Hey, Calvary Fremont –
How is a Christian to think about Jordan Peterson? Some people love him and other people hate him. Dr. Peterson (a clinical psychologist) is considered the most public intellectual in America and Canada today. He has gained this reputation by speaking out against what is considered politically correct. He speaks to the complex cultural revolution we are going through. He takes issue with the philosophical underpinnings of the Black Lives Matter Movement, Critical Race Theory, Marxism, Feminism, and the Transgender Movement. He speaks into this swirling mesh of complicated and interconnected perspectives from a remarkably simple platform. From listening to him, reading him, and reading about him, I have distilled the foundational assumptions out of which all his argumentation flows.
#1 Human nature is flawed.
People are not selfless at their core. People are selfish and must learn to respect the rights of others. He states that good and evil are the deepest realities and the battle between good and evil is the defining struggle of reality.
#2 Responsibility, not rights give meaning and purpose to life.
Therefore, what you contribute to society is more important than what is owed you by society.
#3 Individualism trumps the group.
Therefore, collectivism, compelled speech, and groupthink do violence to human nature and cannot long endure.
#4 Inequality is inevitable.
People are equal before God and law – that’s it. Every system creates inequality – even those meant to eliminate it. Marxists think that inequality of outcome is due to capitalism, yet the inevitability of inequality is the fruit of human nature – which Marxism demonstrated when they created their own unequal system.
Out of these four root assumptions arise the positions Dr. Peterson argues for and the positions he argues against.
Dr. Peterson is conservative in his anthropology and liberal in his theology. He has a Biblical view of human nature and an unbiblical understanding of God. The four foundational presuppositions of Peterson’s thought (see above) are quite compatible with what the Bible teaches about human nature – this is Biblical anthropology. The Bible teaches that 1) human nature is flawed, 2) that personal responsibility is the way to go forward in life, 3) that the individual is not to be smothered by the collective, and 4) inequality is inevitable. Inequality is inevitable because human nature is flawed. It is inevitable because some will take more responsibility and exhibit a greater industry than others. Any system seeking to eradicate inequality generates a new kind of inequality because human nature is flawed, etc.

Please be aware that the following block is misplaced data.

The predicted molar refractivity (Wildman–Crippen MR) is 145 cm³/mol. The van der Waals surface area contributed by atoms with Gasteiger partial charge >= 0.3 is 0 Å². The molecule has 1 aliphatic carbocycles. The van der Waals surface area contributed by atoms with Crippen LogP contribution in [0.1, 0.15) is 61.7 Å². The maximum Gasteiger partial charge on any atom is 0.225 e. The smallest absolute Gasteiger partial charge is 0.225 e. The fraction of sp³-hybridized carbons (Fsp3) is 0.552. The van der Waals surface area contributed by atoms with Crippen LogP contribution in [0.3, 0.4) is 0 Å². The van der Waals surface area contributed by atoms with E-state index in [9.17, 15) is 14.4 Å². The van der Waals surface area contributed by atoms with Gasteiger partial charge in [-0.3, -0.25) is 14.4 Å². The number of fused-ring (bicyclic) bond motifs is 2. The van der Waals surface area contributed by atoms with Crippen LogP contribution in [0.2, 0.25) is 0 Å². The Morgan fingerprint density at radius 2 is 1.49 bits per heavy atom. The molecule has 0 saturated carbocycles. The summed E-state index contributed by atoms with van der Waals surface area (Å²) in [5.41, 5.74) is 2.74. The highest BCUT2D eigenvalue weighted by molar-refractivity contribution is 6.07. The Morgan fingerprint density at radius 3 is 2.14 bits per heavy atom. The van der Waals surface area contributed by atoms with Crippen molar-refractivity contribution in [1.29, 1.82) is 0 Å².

Though he is conservative in his anthropology, Dr. Peterson is liberal in his theology – he has an unbiblical view of God, of Christ, and of the Bible. The Bible is not objectively, historically true – it is mythically true. Its fabricated stories convey to us universal, timeless truth. Like the fables and myths of all cultures, they teach truth through stories – stories that never happened or are vastly embellished. The following Peterson quote is from a YouTube presentation dated April 28, 2022.
“Christ is symbolically the way/truth/life. Embracing the voluntary death and rebirth that is identical with psychological development, means determining to move forward and upward despite the horrors of life. It is through identification with the process symbolized by Easter, that we are each redeemed, and our culture revivified and salvaged. The Christian command is to act out the proposition that courage and truth and love are more powerful than death and despair and to accept what transpires as a consequence. That is Easter and the death and resurrection of Christ.”
Peterson believes that Jesus lived and led an exemplary life and was the greatest teacher humankind has ever had. Jesus died, but the resurrection was not a historical and objective event, but a symbolic one meant to convey the essence of the story of the heroic individual willing die for what he/she believes in.
Sean Oesch writes: “When Peterson uses Scripture or talks about Jesus, he does so not because he believes Jesus is God or that Scripture is God-breathed, but rather to illustrate his meta-myth of chaos and order to a Western audience heavily influenced by the Bible. Jesus, in Peterson’s teachings, is not the risen Lord who gives literal never-ending life through his death and resurrection. Rather, Jesus is one of many mythical heroes who show us the way to navigate chaos and order.”
Informed by the Judeo-Christian understanding of human nature found in the Bible, Dr. Jordan Peterson is a formidable ally in the culture wars whose voice is raised against the cultural and philosophical totalitarianism that is gaining traction in the West. He is a powerful friend to all who hold to a Biblical understanding of human nature. Yet his mythic approach to the Biblical narrative brings him to downplay the deity of Jesus Christ and the salvation that is found in Him.
So, how is a Christian to think about the message of Dr. Jordan Peterson? Be like Popeye – eat the worms and spit out the germs. Rejoice in his philosophical friendship and pray for his eternal salvation.
Be blessed and stay healthy and follow Jesus – Pastor Tim